Turns out the flakes can actually be caused by dryness, or even product buildup. All three are very different problems, with different solutions (check out a great video from YouTuber Manes by Mell, at the end of this article). Worse, is that if you’re treating the wrong cause, you’re only going to make it worse.
In my case, I’m learning that the flakes I was seeing was from a dry scalp. It was kind of a relief to me because I’ve been trying to reduce the amount of sulfate shampoos I use (they can be a little harsh, on my hair...and most of the dandruff shampoos have sulfates). I remember being worried at the time that my scalp would just get worse and worse, if I didn’t use a dandruff shampoo, but was pleasantly surprised when my scalp adapted pretty quickly to the sulfate-free stuff. No surprise, because my poor scalp was apparently just dry!
3) Protein is only good in moderation
This one actually was the most surprising to me. For the last few years, I have been highlighting my hair like crazy. It was pretty damaged. I thought I was treating it appropriately by purchasing protein-loaded shampoos, conditioners, and creams. Even my stylist was recommending this!
It turns out that too much protein will actually make your hair dry and brittle. This is apparently especially true for low-porosity hair. When you think about it, it makes sense. The stronger something it, the more easily it can break (picture two twigs – one that is strong but stiff, and another that it soft and pliable. The stronger one would snap pretty easily, with only a little force). You might be using too much protein if all of your hair products use words like “fortifying”, “strengthening” and even sometimes “repairing”.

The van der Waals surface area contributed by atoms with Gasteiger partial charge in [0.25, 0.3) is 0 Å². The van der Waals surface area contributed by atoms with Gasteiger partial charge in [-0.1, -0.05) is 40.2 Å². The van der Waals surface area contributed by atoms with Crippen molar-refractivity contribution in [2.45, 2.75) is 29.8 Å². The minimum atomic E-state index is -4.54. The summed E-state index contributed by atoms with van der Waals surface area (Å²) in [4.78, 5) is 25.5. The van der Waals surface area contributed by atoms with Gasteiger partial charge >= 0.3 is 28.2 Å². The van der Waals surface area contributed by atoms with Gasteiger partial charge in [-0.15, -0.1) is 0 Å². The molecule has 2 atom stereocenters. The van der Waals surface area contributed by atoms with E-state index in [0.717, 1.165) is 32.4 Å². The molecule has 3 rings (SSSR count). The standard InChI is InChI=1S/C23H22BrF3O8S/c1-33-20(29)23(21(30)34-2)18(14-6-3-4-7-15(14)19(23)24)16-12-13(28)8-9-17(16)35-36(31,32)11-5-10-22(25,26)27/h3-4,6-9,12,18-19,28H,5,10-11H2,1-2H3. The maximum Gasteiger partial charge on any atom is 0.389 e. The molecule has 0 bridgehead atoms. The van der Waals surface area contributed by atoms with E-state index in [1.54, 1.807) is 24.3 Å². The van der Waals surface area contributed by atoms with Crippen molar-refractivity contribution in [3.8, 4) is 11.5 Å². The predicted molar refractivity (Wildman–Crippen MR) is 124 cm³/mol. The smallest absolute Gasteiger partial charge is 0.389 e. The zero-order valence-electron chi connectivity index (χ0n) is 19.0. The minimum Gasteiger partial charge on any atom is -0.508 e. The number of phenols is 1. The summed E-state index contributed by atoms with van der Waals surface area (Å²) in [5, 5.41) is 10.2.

The bottom line? It takes some getting used to, and it’s time-consuming, but you really have to pay attention to ingredients lists, and accept that it’s a little trial and error. A quick tip is that ingredients are listed in order, with those that make up the highest content first (something that was new to me). So in my case, I try to avoid the stuff that has shea butter or coconut oil at the beginning. You don’t have to drive yourself crazy, but do put a little research into your specific hair concern, and understand that it might have various causes. Fixing dry hair is not as simple as purchasing any shampoo that says it’s moisturizing, for example. Determining the cause may be complex, but luckily the solution might be pretty simple.
For me, I’ve notice a huge difference by just reducing the amount of protein, using lighter-weight oils and conditioners, and laying off the dandruff shampoos!
Sp Greaney from Ireland on October 08, 2020:
I just found out to that over using protein products isn't good. I'm also using less products in my hair care routine now. You just need to find out what works for you.
Kara Foster (author) from Canada on October 04, 2020:
Good luck Kalpana! Sulfate-free is working great for me so far.
Kalpana Iyer from India on September 29, 2020:
I have just started the curly girl method after years of straightening. I hope I find success. I am a bit relieved to hear that going sulfate-free is working for your dry scalp, because that's something that is worrying me too.